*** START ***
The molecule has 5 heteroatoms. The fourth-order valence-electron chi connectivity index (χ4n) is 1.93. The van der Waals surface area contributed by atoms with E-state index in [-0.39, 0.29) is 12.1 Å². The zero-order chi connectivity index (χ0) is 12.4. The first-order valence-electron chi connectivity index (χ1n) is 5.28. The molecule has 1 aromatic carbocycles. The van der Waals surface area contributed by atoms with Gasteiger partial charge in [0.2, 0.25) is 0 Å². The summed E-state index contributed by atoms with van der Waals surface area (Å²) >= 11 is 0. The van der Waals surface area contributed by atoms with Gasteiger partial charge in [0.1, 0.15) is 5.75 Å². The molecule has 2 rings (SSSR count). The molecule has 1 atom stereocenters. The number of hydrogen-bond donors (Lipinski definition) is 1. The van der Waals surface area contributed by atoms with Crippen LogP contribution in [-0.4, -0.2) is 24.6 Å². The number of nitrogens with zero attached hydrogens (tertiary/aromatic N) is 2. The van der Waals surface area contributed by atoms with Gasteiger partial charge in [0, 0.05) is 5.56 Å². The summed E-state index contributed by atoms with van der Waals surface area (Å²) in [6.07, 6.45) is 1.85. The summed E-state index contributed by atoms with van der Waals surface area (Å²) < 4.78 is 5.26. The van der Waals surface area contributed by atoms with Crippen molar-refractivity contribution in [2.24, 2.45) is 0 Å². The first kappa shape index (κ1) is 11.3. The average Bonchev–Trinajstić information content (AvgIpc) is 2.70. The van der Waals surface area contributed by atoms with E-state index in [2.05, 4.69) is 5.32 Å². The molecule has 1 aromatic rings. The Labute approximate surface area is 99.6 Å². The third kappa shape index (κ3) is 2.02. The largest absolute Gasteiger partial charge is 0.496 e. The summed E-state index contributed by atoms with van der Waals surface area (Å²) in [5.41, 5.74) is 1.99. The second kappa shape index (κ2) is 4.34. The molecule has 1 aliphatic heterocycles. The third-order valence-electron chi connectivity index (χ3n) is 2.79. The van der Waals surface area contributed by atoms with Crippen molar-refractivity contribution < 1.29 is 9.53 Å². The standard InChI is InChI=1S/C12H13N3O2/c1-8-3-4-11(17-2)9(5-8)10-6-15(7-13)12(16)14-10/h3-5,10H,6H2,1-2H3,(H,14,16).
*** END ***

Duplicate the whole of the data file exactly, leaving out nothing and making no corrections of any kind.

The molecule has 5 heteroatoms. The fourth-order valence-electron chi connectivity index (χ4n) is 1.93. The van der Waals surface area contributed by atoms with E-state index in [-0.39, 0.29) is 12.1 Å². The zero-order chi connectivity index (χ0) is 12.4. The first-order valence-electron chi connectivity index (χ1n) is 5.28. The molecule has 1 aromatic carbocycles. The van der Waals surface area contributed by atoms with Gasteiger partial charge in [0.2, 0.25) is 0 Å². The summed E-state index contributed by atoms with van der Waals surface area (Å²) >= 11 is 0. The van der Waals surface area contributed by atoms with Gasteiger partial charge in [0.1, 0.15) is 5.75 Å². The molecule has 2 rings (SSSR count). The molecule has 1 atom stereocenters. The number of hydrogen-bond donors (Lipinski definition) is 1. The van der Waals surface area contributed by atoms with Crippen LogP contribution in [-0.4, -0.2) is 24.6 Å². The number of nitrogens with zero attached hydrogens (tertiary/aromatic N) is 2. The van der Waals surface area contributed by atoms with Gasteiger partial charge in [0, 0.05) is 5.56 Å². The summed E-state index contributed by atoms with van der Waals surface area (Å²) in [6.07, 6.45) is 1.85. The summed E-state index contributed by atoms with van der Waals surface area (Å²) < 4.78 is 5.26. The van der Waals surface area contributed by atoms with Crippen molar-refractivity contribution in [2.24, 2.45) is 0 Å². The first kappa shape index (κ1) is 11.3. The average Bonchev–Trinajstić information content (AvgIpc) is 2.70. The van der Waals surface area contributed by atoms with E-state index in [2.05, 4.69) is 5.32 Å². The molecule has 1 aromatic rings. The Labute approximate surface area is 99.6 Å². The third kappa shape index (κ3) is 2.02. The largest absolute Gasteiger partial charge is 0.496 e. The summed E-state index contributed by atoms with van der Waals surface area (Å²) in [5.41, 5.74) is 1.99. The second kappa shape index (κ2) is 4.34. The molecule has 1 aliphatic heterocycles. The third-order valence-electron chi connectivity index (χ3n) is 2.79. The van der Waals surface area contributed by atoms with Crippen molar-refractivity contribution < 1.29 is 9.53 Å². The standard InChI is InChI=1S/C12H13N3O2/c1-8-3-4-11(17-2)9(5-8)10-6-15(7-13)12(16)14-10/h3-5,10H,6H2,1-2H3,(H,14,16).